There are many tests and standards for measuring individual intelligence. But, Malone says, until now there has been no way

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  • Southern small businesses safest loan bets, data show

    WAIN Street has been charting Relative Credit Quality of small businesses in four U.S. regions monthly for 3 years. A value of 1 indicates that the credit quality is the same as that of the US. A value greater than 1 corresponds to the credit quality being better than the overall US.

    Thinking about investing in a small business? Do not head West; go South.

    At least that’s the takeaway from new data published by WAIN Street, a company whose monthly index predicts the likelihood of 18 million small businesses in a variety of sectors and geographic regions to default on financial obligations. The index aggregates micro-level indicators of credit performance such as bankruptcy and delinquency concerning U.S. businesses with a headcount of fewer than 20, but excludes sole proprietors and businesses with a single owner/operator.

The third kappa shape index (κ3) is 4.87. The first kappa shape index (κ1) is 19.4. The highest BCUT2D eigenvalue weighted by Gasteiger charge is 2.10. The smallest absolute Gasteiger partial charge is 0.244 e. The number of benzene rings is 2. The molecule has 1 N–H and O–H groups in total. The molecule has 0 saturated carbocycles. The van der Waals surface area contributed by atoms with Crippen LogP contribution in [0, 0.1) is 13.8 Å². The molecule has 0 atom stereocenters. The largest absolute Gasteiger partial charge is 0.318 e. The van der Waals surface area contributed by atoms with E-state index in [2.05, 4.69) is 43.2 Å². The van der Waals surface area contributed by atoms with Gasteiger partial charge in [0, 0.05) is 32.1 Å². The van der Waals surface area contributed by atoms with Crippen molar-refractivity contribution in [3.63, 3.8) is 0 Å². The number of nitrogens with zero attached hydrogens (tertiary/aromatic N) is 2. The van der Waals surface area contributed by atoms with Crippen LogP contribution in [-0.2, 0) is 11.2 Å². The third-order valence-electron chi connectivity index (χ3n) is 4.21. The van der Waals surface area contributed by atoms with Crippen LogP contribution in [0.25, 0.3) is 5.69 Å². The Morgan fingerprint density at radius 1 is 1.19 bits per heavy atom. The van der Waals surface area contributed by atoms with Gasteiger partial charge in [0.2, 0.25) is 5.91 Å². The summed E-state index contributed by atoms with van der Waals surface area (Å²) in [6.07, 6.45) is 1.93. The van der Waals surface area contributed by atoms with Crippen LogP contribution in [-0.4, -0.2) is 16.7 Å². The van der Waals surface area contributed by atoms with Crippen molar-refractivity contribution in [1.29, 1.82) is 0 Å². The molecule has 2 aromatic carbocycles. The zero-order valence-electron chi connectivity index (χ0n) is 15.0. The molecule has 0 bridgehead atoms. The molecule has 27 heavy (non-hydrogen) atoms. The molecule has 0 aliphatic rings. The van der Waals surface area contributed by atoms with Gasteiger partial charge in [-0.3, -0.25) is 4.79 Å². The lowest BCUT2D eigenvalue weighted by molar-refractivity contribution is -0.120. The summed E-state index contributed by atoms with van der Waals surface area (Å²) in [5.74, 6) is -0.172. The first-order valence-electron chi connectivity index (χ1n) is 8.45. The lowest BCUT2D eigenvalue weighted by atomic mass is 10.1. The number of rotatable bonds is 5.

WAIN Street publisher and financial analyst Vidur Dhanda reports that, overall, his Business Default Index—quoted as a seasonally adjusted, annualized default rate—showed an improvement of 0.06 percent between September and October, but says the improvement was narrow with a near equal number of businesses improving and deteriorating in credit quality.

    “The improvement is remarkable considering the drama in D.C. at the start of October,” Dhanda

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  • Rainbow Loom Leads to Entrepreneurial Gold for Many